Coconut trees grow slowly and are difficult to clone. Scientists at KU Leuven and the Alliance have developed a method to multiply seedlings faster and conserve coconut genetic resources for the long term. This will help to preserve coconut tree biodiversity and meet the increasing demand for coconuts and derived products.
The coconut is the sixth most cultivated fruit on earth and demand for it continues to rise. In recent years, coconut oil has seen an increase in consumer demand. Coconut water is also used as a natural alternative to sugary soft drinks.
But the coconut tree, which mainly grows in coastal areas around the equator, faces many challenges: the Lethal Yellowing Disease, climate change, rising sea levels, and outdated plantations. This is why researchers at KU Leuven and the Alliance of Bioversity International and CIAT have developed a method to multiply coconut trees faster and store them more efficiently in gene banks.
“Nobody thought we could do it”
Bart Panis (KU Leuven Laboratory for Tropical Crop Improvement/the Alliance) and PhD student Hannes Wilms (KU Leuven) drew their inspiration for this research from another fruit variety: the banana. From his work on banana plants, Panis suspected that a certain plant hormone could also be successful in coconut trees. “Coconut plants do not form side shoots. They put all their energy into one shoot that has to grow as fast and as tall as possible. This makes it very difficult to clone and store the plants,” Panis said. Not anymore.
For their research, the scientists first extracted the coconut tree embryo from the coconut. Then they applied the plant hormone to the meristem – or growing point – contained in the embryo. In this way, they succeeded in having the embryo form not only one shoot, but several side shoots. They managed, in turn, to split these shoot clusters and allow new side shoots to grow on them as well.
“Nobody thought we could do it. But we persevered with determination,” Panis said. “There are other methods of vegetatively propagating coconut trees but we are confident that this is the first method that is also time- and cost-efficient.” Thousands of new specimens of a single coconut plant can be obtained that share the mother plant’s exact same genetic profile. This offers enormous potential for coconut plantations worldwide.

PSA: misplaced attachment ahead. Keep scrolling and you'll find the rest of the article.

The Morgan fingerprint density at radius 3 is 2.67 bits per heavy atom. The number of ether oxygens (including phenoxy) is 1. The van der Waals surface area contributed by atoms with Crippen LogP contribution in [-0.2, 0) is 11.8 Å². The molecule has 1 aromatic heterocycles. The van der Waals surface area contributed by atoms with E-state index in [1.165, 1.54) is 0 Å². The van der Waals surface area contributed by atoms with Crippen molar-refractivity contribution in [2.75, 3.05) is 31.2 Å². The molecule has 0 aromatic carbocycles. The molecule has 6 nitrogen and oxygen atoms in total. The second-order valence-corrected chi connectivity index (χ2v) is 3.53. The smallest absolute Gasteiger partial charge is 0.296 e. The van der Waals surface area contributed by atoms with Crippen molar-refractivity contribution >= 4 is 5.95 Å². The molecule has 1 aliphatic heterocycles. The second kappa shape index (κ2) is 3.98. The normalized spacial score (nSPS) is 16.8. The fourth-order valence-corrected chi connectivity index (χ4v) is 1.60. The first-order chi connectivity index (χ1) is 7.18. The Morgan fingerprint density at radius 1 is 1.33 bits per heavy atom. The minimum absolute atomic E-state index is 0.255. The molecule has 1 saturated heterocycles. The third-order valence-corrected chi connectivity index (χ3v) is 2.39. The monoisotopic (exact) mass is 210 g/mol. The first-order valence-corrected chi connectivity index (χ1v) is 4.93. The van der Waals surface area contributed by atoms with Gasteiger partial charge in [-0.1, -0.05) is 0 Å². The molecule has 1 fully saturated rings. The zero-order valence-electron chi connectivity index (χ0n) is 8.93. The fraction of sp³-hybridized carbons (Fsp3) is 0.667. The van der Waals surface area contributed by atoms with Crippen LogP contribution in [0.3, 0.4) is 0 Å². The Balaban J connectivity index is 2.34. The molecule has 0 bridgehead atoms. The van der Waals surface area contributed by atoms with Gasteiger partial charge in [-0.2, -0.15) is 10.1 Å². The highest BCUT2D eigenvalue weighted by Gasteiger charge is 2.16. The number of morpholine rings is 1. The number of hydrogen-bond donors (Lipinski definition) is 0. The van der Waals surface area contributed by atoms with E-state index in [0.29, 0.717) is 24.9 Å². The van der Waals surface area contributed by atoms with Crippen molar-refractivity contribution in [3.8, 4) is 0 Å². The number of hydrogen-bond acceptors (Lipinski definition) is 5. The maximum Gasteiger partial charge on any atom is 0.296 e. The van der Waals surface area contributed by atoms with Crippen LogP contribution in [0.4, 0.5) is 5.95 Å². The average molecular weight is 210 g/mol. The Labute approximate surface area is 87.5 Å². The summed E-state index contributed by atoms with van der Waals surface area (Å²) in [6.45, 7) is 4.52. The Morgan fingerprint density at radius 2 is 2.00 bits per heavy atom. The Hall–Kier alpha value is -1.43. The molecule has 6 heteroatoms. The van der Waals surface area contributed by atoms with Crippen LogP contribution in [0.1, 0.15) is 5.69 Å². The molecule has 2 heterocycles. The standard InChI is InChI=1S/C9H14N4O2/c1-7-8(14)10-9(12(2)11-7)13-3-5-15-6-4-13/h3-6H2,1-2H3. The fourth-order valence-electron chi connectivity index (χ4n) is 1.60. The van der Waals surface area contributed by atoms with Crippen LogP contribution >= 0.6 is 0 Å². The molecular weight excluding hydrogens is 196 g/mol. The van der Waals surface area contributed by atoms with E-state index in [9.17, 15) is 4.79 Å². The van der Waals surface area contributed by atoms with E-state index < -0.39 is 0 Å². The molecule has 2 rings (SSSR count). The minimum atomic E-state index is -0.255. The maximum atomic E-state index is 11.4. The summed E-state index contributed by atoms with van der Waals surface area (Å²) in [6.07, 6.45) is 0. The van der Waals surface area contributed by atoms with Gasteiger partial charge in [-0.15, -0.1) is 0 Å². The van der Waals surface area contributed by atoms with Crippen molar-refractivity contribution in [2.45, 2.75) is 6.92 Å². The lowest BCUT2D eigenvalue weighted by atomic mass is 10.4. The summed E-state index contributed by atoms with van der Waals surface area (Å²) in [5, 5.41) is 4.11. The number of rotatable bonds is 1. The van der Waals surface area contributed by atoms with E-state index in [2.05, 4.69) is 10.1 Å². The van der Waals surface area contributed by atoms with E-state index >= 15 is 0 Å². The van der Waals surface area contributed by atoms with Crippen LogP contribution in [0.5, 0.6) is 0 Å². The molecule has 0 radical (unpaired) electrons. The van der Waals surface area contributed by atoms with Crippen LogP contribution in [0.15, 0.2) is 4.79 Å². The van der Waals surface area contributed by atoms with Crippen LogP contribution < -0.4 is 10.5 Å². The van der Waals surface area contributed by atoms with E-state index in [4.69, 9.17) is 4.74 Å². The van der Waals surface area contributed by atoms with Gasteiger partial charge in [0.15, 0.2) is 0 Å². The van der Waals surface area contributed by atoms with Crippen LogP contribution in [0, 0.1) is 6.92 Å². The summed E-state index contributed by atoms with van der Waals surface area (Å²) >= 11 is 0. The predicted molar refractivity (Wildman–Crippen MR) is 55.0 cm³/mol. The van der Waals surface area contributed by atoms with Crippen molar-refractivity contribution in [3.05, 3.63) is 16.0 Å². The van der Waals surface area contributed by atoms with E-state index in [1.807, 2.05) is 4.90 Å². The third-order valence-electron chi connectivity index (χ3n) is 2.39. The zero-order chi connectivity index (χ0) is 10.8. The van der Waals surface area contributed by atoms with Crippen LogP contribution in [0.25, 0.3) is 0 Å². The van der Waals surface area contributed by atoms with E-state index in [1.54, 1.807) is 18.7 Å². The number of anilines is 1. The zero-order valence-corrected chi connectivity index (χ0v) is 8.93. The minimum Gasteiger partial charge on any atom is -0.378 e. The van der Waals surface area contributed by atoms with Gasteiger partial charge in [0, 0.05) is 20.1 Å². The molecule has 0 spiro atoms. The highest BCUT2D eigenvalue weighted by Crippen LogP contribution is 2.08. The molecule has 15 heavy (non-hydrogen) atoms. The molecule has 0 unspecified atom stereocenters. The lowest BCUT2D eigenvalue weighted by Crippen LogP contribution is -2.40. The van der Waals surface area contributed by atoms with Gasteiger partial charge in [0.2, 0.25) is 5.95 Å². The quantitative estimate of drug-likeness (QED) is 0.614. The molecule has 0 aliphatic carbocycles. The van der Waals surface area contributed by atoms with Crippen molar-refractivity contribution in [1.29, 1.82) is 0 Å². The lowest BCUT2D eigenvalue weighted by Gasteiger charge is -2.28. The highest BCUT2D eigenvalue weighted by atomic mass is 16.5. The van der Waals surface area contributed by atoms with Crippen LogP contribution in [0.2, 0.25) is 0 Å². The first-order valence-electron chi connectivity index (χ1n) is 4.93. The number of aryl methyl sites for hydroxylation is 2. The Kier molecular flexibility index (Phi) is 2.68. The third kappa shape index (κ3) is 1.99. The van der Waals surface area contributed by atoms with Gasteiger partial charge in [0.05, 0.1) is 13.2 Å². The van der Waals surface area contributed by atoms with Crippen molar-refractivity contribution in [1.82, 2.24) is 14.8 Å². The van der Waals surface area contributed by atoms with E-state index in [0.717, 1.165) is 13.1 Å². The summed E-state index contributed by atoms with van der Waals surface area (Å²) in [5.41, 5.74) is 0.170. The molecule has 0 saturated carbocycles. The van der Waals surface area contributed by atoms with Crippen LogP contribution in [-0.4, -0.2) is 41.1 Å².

Challenges for the coconut
First and foremost, the team wants to safeguard the coconut tree’s genetic diversity as efficiently as possible. It is very crucial to preserve as many varieties of the coconut plant because each variety has specific characteristics. Some are resistant to a particular disease or have a better oil composition, while others are more resistant to heat, drought or storms.
“Currently, the coconut tree is kept as a tree in field collections. But some of these collections are threatened by Lethal Yellowing Disease,” said Hannes Wilms, a co-author from KU Leuven. “Our technique now also allows the shoots of the coconut plant to be preserved for eternity by cryopreservation, in liquid nitrogen at a temperature of -196°C.”
“This is important for the future: if a new disease were to affect coconut production, there may be a variety in the gene bank that is resistant to this disease and can be planted out in the affected areas,” said Panis.
Small farmer, fair price
For today’s coconut production, too, the technique comes at the right time. “There’s a huge demand for coconut. The existing plantations are old and need to be replanted in the short term,” Panis said. “So our technique meets the great demand for healthy plant material.”
The researchers have now submitted a patent application. All that is needed now is additional funds to protect the patent and further refine the technique. In this process, researchers will not lose sight of small-scale producers. “Because coconut production is often in the hands of small farmers, we will have a special clause included in the patent licence: whoever applies our technique will have to ensure that small farmers can purchase the plant material at a reasonable price,” Panis said.
Read the paper: Scientific Reports
Article source: KU Leuven
Image credit: KU Leuven – Hannes Wilms